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What languages did Jesus speak?

Blog | By Harry Mount | Jul 16, 2019

The Latin 'Noli me tangere' should really be the Greek 'Me mou haptou'. Alexander Ivanov - Christ's Appearance to Mary Magdalene after the Resurrection. Source: pwE-qeOqtCvCTg at Google Cultural Institute

The world's oldest Christian letter, written in Greek in Roman Egypt in 230 AD, has just been discovered. Among his many languages, Jesus spoke Greek, says Harry Mount

During the First World War, a pacifist teacher appeared at a British military service tribunal. “I want to turn the other cheek,” the teacher said, “if you don’t mind me translating from the Greek of the New Testament.” “Greek?” the blustering Colonel Blimp of a tribunal chairman replied. “You don’t mean to tell me Jesus spoke Greek. He was British to the backbone!”

Jesus may not have spoken English but he was certainly quite a linguist.

In 2014 in Jerusalem, Pope Francis had a good-natured disagreement about Jesus’s language skills with Benjamin Netanyahu, the Israeli prime minister. “Jesus was here, in this land,” Netanyahu said. “He spoke Hebrew.”

“Aramaic,” said the Pope, laughing.

“He spoke Aramaic, but he knew Hebrew.”

They were both right. Jesus’s first language was Aramaic – still spoken in places in the Middle East, including Maaloula, near Damascus, the town battered in the Syrian civil war in 2013. Until the war broke out, Melkite Greek Catholic and Orthodox Christians had lived happily alongside Sunni Muslims for centuries.

In Nazareth, Jesus spoke Aramaic’s Galilean dialect. Jesus’s last words on the cross were in Aramaic: “Eli, Eli, lama sabachthani” – “My God, my God, why have you forsaken me?”

Jesus read Hebrew from the Bible at the synagogue in Luke 4:16. He chatted, too, with a Syrophoenician woman, who would have spoken Phoenician. And he was also very familiar with Greek.

As poor Greece recovers from a disastrous 10-year recession, it’s worth remembering the crucial role Greek played in Christianity. It’s tempting to think of the New Testament as a story of the Holy Land – of a Jewish Jesus in a Middle Eastern country, controlled by Latin-speaking Romans.

But Jesus and his disciples used the third-century BC Septuagint, the Greek version of the Hebrew of the Old Testament, translated by 70 – or, in Latin, septuaginta – Hebrew scholars.

The New Testament – which Oscar Wilde said was the most beautiful book he’d ever read – was written in Greek, even if it was composed under Roman rule. Whatever languages Jesus spoke, his words in the New Testament were written in Greek – including lines now more familiar in Latin. “Noli me tangere” – “Don’t touch me!” – Jesus said to Mary Magdalene after the Resurrection. In fact, the Greek of John 20:17 reads “Me mou haptou”. A better translation is “Stop clinging to me.”

Greek was spoken by senior administrators in the Roman Empire. Julius Caesar’s last words weren’t “Et tu, Brute?” They were “Kai su, teknon?” – Greek for “Even you, my child?”

Ancient Greek was the native language of Roman citizens such as St Paul, from Cilicia in south-east Turkey. Early Christians were largely Greek-speaking, too. That’s why, to advertise their faith, Christian martyrs in ancient Rome scored the catacombs on the Via Appia with fish symbols. The Greek for fish is ichthus, the acronym for Iesous Christos Theou Uios Soter – “Jesus Christ, Son of God, Saviour”.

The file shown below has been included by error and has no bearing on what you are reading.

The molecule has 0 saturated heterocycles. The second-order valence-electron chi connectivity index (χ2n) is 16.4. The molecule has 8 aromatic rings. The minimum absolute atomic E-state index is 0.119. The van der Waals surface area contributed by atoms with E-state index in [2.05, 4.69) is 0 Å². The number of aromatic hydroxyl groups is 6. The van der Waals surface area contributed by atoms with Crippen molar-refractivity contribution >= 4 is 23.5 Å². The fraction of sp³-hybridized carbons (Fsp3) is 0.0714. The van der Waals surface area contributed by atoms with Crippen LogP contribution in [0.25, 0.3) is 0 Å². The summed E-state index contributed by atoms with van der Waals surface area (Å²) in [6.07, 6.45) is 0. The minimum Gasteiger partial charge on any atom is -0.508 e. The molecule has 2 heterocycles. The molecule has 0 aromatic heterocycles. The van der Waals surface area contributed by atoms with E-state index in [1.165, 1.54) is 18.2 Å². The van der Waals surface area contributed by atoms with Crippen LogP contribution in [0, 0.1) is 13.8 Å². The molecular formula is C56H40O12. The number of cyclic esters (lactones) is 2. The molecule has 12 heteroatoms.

When Christianity reached these shores centuries later, it was still wrapped in Greek clothes. At a Roman villa in Chedworth, Gloucestershire, built in the fourth century AD, the coping stone around a basin is inscribed with a Chi and a Rho, the first two Greek letters of Christ’s name.

Greek continued to frame the terms of religious discussion in Europe over the next 1,200 years. William Tyndale’s first English translation from the Greek of the New Testament in 1526 echoes down the ages today in the unlikeliest of places.

When Islamic extremists murdered the soldier Lee Rigby in Woolwich in May 2013, one of them screamed: “An eye for an eye, a tooth for a tooth.” He was unwittingly echoing Tyndale’s 1526 translation from the Greek of Matthew 5:38.

Bob Dylan also borrowed from Tyndale’s Greek translation in The Times They Are a-Changin’: “And the first one now will later be last, for the times they are a-changin’.” Tyndale’s translation of Matthew 20:16 read: “So the last shall be first, and the first last: for many be called, but few chosen.”

When I travelled in Odysseus’s footsteps around the Mediterranean four years ago, I felt almost as close to the Bible as I felt to Homer. There are three primordial roots to Western European thought – classical, New Testament and Old Testament – and ancient Greece is at the heart of the first two.

In a talk to the English Speaking Union in Houston in 1977, Margaret Thatcher, then Leader of the Opposition, echoed the point. The “common heritage” of British and American ideas depended, she said, on Christian values, which in turn “rest on Hebrew and Hellenic foundations”.

Through understanding ancient Greece, you don’t just understand the classical world; you also begin to appreciate the Greek roots of Christianity.

Harry Mount is author of Odyssey – Ancient Greece in the Footsteps of Odysseus